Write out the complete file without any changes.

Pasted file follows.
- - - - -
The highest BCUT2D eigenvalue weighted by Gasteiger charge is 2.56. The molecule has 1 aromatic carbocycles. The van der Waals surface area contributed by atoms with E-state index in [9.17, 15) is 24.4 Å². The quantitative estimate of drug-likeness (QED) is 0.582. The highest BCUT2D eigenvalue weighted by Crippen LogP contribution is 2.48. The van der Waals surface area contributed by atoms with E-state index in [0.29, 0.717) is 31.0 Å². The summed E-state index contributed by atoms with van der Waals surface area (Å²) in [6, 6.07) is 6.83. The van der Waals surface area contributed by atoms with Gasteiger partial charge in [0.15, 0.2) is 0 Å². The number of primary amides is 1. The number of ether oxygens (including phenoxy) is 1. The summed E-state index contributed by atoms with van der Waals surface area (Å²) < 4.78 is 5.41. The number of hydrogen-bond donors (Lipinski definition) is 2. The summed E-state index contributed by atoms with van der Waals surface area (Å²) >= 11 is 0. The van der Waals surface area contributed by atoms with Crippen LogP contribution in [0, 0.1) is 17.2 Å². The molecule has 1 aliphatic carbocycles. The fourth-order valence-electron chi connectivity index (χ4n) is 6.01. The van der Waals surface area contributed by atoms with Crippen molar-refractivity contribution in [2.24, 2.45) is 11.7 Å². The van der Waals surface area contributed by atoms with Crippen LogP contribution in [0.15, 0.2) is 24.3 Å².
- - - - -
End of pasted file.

The highest BCUT2D eigenvalue weighted by Gasteiger charge is 2.56. The molecule has 1 aromatic carbocycles. The van der Waals surface area contributed by atoms with E-state index in [9.17, 15) is 24.4 Å². The quantitative estimate of drug-likeness (QED) is 0.582. The highest BCUT2D eigenvalue weighted by Crippen LogP contribution is 2.48. The van der Waals surface area contributed by atoms with E-state index in [0.29, 0.717) is 31.0 Å². The summed E-state index contributed by atoms with van der Waals surface area (Å²) in [6, 6.07) is 6.83. The van der Waals surface area contributed by atoms with Gasteiger partial charge in [0.15, 0.2) is 0 Å². The number of primary amides is 1. The number of ether oxygens (including phenoxy) is 1. The summed E-state index contributed by atoms with van der Waals surface area (Å²) < 4.78 is 5.41. The number of hydrogen-bond donors (Lipinski definition) is 2. The summed E-state index contributed by atoms with van der Waals surface area (Å²) >= 11 is 0. The van der Waals surface area contributed by atoms with Crippen LogP contribution in [0, 0.1) is 17.2 Å². The molecule has 1 aliphatic carbocycles. The fourth-order valence-electron chi connectivity index (χ4n) is 6.01. The van der Waals surface area contributed by atoms with Crippen molar-refractivity contribution in [2.24, 2.45) is 11.7 Å². The van der Waals surface area contributed by atoms with Crippen LogP contribution in [0.15, 0.2) is 24.3 Å².